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February 1 - March 8, 2003 at Patricia Correia Gallery, Santa Monica

by Mat Gleason

Start with a square, because almost every painting starts there. Imagine that everyone was once a square, as everyone was, and some of them went through the '60s and '70s, met John Altoon and Peter Voulkos, and were transformed into something besides a square. One of these 'some' was painter Norton Wisdom, who is no square no more.

But back to square one. Wisdom does the same simple thing with the square that Masaccio did in the 15th-century. He draws an easy diagonal line from each right angle of our square. Then he draws another square to connect these lines. Sure, sometimes they are a rectangle, but the end result is the simplest form of scientific linear perspective. And in this form of simplicity Wisdom delivers abundance.

Hold the thought of the square, because there is a whole other body of work. Far outside the realm of his current (or any traditional gallery-style) exhibition, Wisdom can be found doing performance painting, a backlit screen of plastic gets the brush, flat forms of mastodons and mermaids appear and mutate. Outpacing the huffing and puffing and stomping musicians, the artist hardly stops, although when he does, the image resting seems to be taking the break for him. He performs with living legend Llyn Foulkes at the Downtown L.A. Church of Art, as well as with big name rockstar types whose names have no place in a magazine of fine art.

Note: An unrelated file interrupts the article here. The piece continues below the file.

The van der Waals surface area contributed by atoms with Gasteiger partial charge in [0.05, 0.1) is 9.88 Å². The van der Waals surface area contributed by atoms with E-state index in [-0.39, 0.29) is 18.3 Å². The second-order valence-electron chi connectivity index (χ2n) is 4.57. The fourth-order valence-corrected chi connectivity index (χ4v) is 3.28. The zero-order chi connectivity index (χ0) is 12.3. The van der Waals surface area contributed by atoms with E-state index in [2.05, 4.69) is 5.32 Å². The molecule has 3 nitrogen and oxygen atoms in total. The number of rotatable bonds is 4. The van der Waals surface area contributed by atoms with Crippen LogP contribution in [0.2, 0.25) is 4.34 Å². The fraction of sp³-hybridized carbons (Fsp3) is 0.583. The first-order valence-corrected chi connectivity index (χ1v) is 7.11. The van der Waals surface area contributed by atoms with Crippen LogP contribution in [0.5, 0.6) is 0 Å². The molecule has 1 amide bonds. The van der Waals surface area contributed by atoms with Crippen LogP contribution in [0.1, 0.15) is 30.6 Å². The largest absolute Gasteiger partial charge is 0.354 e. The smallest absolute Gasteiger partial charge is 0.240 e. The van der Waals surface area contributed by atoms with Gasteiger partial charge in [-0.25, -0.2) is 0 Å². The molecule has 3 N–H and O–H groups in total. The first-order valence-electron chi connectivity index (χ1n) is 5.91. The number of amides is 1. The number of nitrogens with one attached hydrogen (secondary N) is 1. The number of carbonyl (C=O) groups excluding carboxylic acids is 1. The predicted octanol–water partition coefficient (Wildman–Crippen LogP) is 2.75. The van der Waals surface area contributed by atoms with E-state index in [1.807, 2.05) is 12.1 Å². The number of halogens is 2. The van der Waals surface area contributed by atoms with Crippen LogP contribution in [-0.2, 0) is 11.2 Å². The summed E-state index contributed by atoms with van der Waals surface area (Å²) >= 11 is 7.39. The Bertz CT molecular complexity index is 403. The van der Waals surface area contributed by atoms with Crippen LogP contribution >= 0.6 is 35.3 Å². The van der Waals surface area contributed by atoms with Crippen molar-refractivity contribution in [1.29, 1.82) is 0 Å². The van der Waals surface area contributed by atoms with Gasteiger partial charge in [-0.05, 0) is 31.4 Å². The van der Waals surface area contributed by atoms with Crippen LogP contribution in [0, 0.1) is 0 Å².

Wisdom’s consistent linear square composition, you see, is not the square you see in your mind’s eye, it is a living dimensional rectangle, breathing with line and color. Electric without the trite neon, as alive and fluid as a performance painting, but frozen in time. His squares--he calls them Cloud Chambers--are like a photo of the busy street at night with the shutter open a long time, so the cars turn into a river of streaks of light. Conversely, the above described performance paintings are like watching the traffic for hours. But the result is the same thing. Wisdom paints energy encapsulated and released.

There isn't much to be said for consistency that your face in the mirror and your high school yearbook won't whisper in harmony. Wisdom's Cloud Chambers are like the same face revisited with subtle shifts and dramatic transformations occuring only when seen together. Same DNA, different decade. One set of four ninety degree angles is the same as the next until they are made different. The extent to which their similarity is still recognizable--after the application of individuated mark making on each--well, this is the artist's true poetic touch.

“Human Measure," Cloud Chamber
Series, 2002, o/c, 67 x 48".

“Baroque," Cloud Chamber
Series, 2002, o/c, 59 x 48".

“Untitled (Dark Green Center)," Cloud
Chamber Series, 2002, o/c, 56 x 48".

“Romantic Shift," Cloud Chamber
Series, 2002, o/c, 62 x 39".

“Morandi Chamber," Cloud Chamber
Series, 2002, o/c, 24 x 18".

Wisdom is in his fifth decade of painting his square, his Cloud Chamber, his melted linear perspective, his energized 15th-century reduction, his blueprint of what the '60s could have done for you had you, or any square, just been there; they are also his prescription of what art can still do for you now that you are there, so be there, this month, for an exhibition of decades and decades of the square, Norton Wisdom’s square, you wouldn’t want to be a square, so be there.